Like it or not, there are Moslem individuals and sub-groups that interpret Islam in such a way that leads them to perpetrate atrocities in the name of their religion. Some of them might be cynical psychopaths exploiting the religion as a pretext for carrying out their perversions, but many of them are probably sincere, if deeply misguided, believers. When a person like this carries out an attack in the name of his religion, and an observer shouts out "You ain't no Moslem, bro!", this is factually untrue. It would be true to say "Not all Moslems are like you", but that should be self-evident and obvious to anyone who does not partake of group-thinking.

Just as we shouldn't judge a person by a negative prejudice toward a group, we shouldn't deny a person's group identity because of an ideological positive bias toward the group, in the name of not being biased.

In order to deal with the current reality, and as a matter of principle, the way individuals and groups self-identify must be taken seriously, especially when they act explicitly in the name of their professed beliefs. To acknowledge that bad things can be done in the name of a group identity is the first step in understanding the motivations behind such behaviour and trying to prevent it.

This is not "racism" or bias or "Islamophobia". A prejudice against Islam would be to say "All Moslems are terrorists", which unfortunately some politicians and members of the public believe. But saying "No terrorists can be Moslems" is a denial of reality and of the deep-seated beliefs and motivations of some terrorists. A realist has to admit that there are, unfortunately, some Moslems, at the extreme end of the bell curve, who are terrorists and who consider their actions to be required by their interpretation of Islam.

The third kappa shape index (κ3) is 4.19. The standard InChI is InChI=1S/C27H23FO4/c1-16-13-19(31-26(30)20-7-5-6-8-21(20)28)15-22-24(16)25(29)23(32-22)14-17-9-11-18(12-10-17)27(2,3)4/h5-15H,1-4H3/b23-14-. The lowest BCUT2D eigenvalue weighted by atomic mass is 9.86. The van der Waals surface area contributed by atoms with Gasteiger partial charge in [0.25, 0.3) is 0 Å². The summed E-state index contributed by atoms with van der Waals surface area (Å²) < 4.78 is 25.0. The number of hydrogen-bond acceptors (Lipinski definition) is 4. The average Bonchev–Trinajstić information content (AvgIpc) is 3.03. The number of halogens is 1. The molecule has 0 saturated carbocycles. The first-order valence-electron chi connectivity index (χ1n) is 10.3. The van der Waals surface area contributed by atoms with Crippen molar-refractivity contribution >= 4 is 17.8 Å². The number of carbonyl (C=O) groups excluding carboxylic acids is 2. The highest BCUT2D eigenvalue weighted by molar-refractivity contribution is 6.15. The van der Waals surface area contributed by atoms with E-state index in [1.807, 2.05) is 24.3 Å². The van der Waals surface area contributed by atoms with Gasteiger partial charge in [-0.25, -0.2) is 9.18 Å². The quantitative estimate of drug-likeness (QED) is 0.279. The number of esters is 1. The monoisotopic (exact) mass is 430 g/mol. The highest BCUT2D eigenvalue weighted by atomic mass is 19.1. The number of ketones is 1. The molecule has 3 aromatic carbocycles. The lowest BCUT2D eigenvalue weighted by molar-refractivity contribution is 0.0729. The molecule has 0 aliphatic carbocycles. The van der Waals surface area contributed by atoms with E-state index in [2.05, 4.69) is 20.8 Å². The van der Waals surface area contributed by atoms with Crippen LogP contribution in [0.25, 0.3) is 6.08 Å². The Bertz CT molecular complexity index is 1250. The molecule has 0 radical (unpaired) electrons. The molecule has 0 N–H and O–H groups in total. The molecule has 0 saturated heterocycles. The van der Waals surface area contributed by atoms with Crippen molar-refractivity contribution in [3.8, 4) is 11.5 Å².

Thinking people have to learn to live with the complexity of human life. We have to be able to accept that groups are not uniform, and to say that someone belongs to a certain group is not necessarily very informative, since there is a lot of variation within each group.

Also, groups and individuals can be both victims and persecutors, as is often the case with people who were abused as children and later become abusers. So just because a certain group was or is oppressed does not mean that all its members are blameless for the rest of time.

Individuals and groups can and should be judged on the morality of their actions, and when a sub-group acts consistently in a negative manner, this should be acknowledged rather than denied in the interests of preventing bias against a larger group.

Friday, April 8, 2016

Painful decisions

Lily, photo by Sarah Lillard, from Facebook
When people say a decision is difficult, this can mean two things: either it's difficult to decide, or it's relatively easy to decide, but the situation itself is difficult. I prefer to call the second type of decision "painful" rather than "difficult". This week I saw an example of this type of painful decision.

Sarah is a foster mother in Los Angeles who broadcasts her experiences of fostering cats and kittens on Livestream. A friendly pregnant cat called Lily was rescued and given to Sarah's care. Sarah was happy to have a pregnant foster for the first time, and looked forward to broadcasting the birth of the kittens.